Many lawyers revere Justice Jackson as one of the best writers on the court, and one of the most committed to due process protections from overreaching federal agencies. He built a very successful private law practice and through practice and bar association activities, he became a prominent young lawyer nationally. In 1930, Jackson was elected to membership in the American Law Institute. In 1933, Jackson was elected chairman of the American Bar Association's Conference of Bar Association Delegates (a predecessor to today's ABA House of Delegates).

4. “Let your contributions create a legacy for the world to learn, believe and follow.”

William Bradford Shockley Jr
Attempts may fail, but how better you become after you fail each time is what shapes your future. Development gets ripened when the cause for it is strong. This passionate inventor moved up the progressive ladder by ensuring improvement at every instant of his journey.

William Bradford Shockley Jr, an American physicist and inventor, was the manager of a research group that included John Bardeen and Walter Brattain. The three scientists invented the point-contact transistor and were jointly awarded the 1956 Nobel Prize in Physics. Shockley's attempts to commercialize a new transistor design led to California's "Silicon Valley" becoming a hotbed of electronics innovation. The title of his doctoral thesis was Electronic Bands in Sodium Chloride. After joining a research group headed by Clinton Davisson at Bell Labs, he published a number of fundamental papers on solid state physics.

Its first attempts were based on Shockley's ideas about using an external electrical field on a semiconductor to affect its conductivity but these experiments failed every time in all sorts of configurations and materials. Few months later he invented an entirely new, considerably more robust, type of transistor with a layer or 'sandwich' structure. This structure went on to be used for the vast majority of all transistors into the 1960s, and evolved into the bipolar junction transistor. Shockley's diode equation is also described, which became the reference text for other scientists working to develop and improve new variants of the transistor and other devices based on semiconductors. On getting his first patent, "Electron Discharge Device,” he took leave from Bell Labs to become a research director at Columbia University's Anti-Submarine Warfare Operations Group.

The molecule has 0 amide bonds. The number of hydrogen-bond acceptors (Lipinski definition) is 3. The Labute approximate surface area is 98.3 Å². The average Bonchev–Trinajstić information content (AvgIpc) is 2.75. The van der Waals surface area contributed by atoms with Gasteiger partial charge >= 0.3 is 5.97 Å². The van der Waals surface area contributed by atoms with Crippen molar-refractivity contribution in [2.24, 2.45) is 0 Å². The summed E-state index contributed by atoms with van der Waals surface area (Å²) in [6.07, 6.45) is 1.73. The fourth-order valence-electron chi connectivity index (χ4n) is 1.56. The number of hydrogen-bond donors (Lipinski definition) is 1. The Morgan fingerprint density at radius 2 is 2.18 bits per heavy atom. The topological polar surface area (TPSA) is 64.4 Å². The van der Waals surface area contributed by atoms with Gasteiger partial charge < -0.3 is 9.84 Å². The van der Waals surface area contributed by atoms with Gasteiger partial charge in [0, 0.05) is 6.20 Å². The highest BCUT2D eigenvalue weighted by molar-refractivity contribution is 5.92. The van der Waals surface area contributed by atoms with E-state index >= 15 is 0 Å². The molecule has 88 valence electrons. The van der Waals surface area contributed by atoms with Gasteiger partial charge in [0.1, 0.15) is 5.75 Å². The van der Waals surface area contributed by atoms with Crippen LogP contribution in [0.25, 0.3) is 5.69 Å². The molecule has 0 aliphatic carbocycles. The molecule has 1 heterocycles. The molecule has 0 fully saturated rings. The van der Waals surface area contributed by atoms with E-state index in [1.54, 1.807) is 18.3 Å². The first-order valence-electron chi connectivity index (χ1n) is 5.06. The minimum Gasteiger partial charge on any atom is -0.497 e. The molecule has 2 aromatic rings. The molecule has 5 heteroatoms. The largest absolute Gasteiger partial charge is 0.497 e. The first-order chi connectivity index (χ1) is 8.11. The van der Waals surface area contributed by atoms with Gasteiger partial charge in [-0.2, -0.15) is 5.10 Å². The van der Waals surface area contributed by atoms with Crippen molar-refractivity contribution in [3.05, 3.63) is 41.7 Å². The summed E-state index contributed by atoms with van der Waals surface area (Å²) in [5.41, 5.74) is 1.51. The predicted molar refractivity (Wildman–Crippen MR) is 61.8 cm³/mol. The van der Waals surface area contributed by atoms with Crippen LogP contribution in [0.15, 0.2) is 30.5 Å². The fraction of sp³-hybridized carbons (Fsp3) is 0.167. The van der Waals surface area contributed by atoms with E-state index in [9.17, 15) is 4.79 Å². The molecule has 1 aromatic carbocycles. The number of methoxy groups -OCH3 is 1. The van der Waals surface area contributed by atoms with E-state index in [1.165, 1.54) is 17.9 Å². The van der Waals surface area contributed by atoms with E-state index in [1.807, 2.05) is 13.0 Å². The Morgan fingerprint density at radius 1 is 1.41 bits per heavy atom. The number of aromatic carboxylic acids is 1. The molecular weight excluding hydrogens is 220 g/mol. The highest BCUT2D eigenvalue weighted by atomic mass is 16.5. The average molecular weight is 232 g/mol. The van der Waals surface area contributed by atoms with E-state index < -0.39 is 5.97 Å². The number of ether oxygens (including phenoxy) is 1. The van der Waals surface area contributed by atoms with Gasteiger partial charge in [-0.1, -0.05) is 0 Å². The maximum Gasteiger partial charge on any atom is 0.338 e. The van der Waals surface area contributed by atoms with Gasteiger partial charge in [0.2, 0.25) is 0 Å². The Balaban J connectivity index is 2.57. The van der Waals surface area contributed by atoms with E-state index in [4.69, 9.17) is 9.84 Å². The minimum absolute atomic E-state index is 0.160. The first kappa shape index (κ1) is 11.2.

5. “The quality of your service is what makes it remain alive even if you are not.”

Arlen Specter
Sincerity and earnestness are the key requirements which mandatorily need to be pronounced in our work to glorify it. Serve for satisfaction and contentment and not just the sake of it. Personalities who justify their rank in profession by constantly adding into it, perfection and invoking commitment to learn are rare.

Arlen Specter was an American lawyer and politician who served as United States Senator from Pennsylvania. Specter was a Democrat, then a Republican when he switched back to the Democratic Party. He represented his state in the Senate for 30 years, during which he marked his place in the political center. Later, he was selected by Time as one of America's Ten Best Senators. During the Korean War, he served stateside in the United States Air Force and obtained the rank of first lieutenant as an officer in the Air Force Office of Special Investigations Corps and co-sponsored an amendment to the Fair Housing Act of 1968, which prohibited discrimination in the rental, sale, marketing, and financing of the nation's housing. Specter also sponsored legislation to fix a long-standing inequity in American law that shut out a majority of U.S. Armed Forces service members from equal access to the U.S. Supreme Court.

Former Senator Arlen Specter donated to Philadelphia University nearly 2,700 boxes of historical papers, including materials associated with his role as assistant counsel on the Warren Commission. (Source:

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Any facts, figures or references stated here are made by the author & don't reflect the endorsement of iU at all times unless otherwise drafted by official staff at iU. This article was first published here on 12th February 2017.